Duke addressed a rally of 100 supporters and a couple of hundred local residents who appeared evenly split between sympathizers, opponents and curious onlookers. There was plenty to see--dozens of law-enforcement officers, signs touting slogans like "To Hell with the Wretched Refuse," and people videotaping license plates. Duke said he objects to always being identified as a former leader of the KKK and that the rally was about immigration. There was plenty of Latino-bashing in the speeches by Duke and his cohorts, but the message hasn't changed. The old Klan lines were there too--the bashing of African Americans, Jews and non-whites.
Duke told the crowd that he was offended by the Malcolm X stamp recently issued by the U.S. Post Office. He said a friend had a Malcolm X stamp on an envelope and put a Marilyn Monroe stamp beside it and "Malcolm X tried to rape her."
One of the speakers who preceded Duke said the rally was trying to reach out to African Americans because they, too, were threatened by the influx of Latinos. I asked Duke if the Malcolm X joke was part of that outreach plan. He said he thought it was funny. I asked him if he thought the black people there enjoyed his attempt at humor. He said he saw them laughing, which I don't doubt; you have to choose--laugh or cry at the absurd theater of it all.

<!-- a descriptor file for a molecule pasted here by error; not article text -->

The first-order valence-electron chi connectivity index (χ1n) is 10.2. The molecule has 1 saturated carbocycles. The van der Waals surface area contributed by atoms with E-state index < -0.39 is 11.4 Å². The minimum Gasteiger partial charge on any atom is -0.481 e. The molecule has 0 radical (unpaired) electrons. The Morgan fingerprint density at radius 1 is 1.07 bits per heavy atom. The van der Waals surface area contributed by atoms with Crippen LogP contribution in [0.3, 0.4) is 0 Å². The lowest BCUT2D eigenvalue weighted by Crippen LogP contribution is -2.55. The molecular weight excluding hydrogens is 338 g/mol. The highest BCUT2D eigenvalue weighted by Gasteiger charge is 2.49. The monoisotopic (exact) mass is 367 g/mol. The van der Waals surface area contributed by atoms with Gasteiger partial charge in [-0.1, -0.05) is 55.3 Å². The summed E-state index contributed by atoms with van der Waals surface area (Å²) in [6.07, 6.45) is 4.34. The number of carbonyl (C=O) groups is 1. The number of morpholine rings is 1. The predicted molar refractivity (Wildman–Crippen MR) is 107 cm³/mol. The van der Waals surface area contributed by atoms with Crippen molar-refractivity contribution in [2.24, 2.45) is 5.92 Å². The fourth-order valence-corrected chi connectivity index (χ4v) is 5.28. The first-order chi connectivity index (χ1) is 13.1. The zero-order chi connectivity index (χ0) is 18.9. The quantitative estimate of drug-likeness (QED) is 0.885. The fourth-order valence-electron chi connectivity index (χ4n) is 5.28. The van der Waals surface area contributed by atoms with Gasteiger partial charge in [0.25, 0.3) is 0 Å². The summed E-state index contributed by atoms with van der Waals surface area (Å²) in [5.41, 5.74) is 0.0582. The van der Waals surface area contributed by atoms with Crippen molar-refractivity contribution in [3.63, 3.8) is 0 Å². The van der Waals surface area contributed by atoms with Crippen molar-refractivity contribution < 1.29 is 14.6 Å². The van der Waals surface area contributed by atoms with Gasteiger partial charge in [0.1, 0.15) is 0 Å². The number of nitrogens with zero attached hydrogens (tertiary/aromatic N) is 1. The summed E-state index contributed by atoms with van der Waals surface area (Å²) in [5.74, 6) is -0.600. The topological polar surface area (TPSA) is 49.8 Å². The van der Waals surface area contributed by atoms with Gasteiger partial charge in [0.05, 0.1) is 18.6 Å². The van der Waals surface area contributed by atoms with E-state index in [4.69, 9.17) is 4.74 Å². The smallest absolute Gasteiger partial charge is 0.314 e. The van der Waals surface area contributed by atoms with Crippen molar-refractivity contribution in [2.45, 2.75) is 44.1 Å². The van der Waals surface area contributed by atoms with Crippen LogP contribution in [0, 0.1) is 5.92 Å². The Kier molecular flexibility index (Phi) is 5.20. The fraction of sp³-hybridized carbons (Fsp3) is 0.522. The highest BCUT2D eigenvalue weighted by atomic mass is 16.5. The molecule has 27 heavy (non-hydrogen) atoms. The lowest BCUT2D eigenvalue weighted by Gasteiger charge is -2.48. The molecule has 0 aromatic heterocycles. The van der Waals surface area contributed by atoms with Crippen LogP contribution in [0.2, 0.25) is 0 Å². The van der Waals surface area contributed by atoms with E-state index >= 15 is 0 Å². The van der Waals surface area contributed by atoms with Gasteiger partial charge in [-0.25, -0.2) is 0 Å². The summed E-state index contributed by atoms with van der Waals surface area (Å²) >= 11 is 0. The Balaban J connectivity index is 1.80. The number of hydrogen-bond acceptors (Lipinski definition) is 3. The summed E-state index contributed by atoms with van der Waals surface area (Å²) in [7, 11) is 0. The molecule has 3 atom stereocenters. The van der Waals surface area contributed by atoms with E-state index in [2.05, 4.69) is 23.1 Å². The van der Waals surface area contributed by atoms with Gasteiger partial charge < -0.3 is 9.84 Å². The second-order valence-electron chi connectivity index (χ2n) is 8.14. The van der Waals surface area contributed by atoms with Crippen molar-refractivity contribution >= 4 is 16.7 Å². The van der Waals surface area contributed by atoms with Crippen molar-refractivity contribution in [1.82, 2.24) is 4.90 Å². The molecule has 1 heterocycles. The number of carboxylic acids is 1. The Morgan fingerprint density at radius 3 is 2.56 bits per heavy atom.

The inner conflict about the whole scene and subculture of David Duke is how seriously to take them and whether to leave them alone ranting in their racist wilderness. Local Latino leaders encouraged people to stay away.
A short 50ish Siler City man in overalls and a cap was standing around after the speeches. He looked like an advertisement for the charm of rural living--a smiling, round face and earnest, friendly eyes. I asked if he was having a good day, and he said it was a great day. He said his favorite part was Duke's speech. It was great, he said, because Duke had the guts to say what a lot of people think.
I walked away thinking the man was wrong, that a lot of people don't think like Duke. Then I remembered watching U.S. Sen. Jesse Helms tell an interviewer last week on public television that the civil rights movement was "unnecessary." For the first time all day, I felt scared.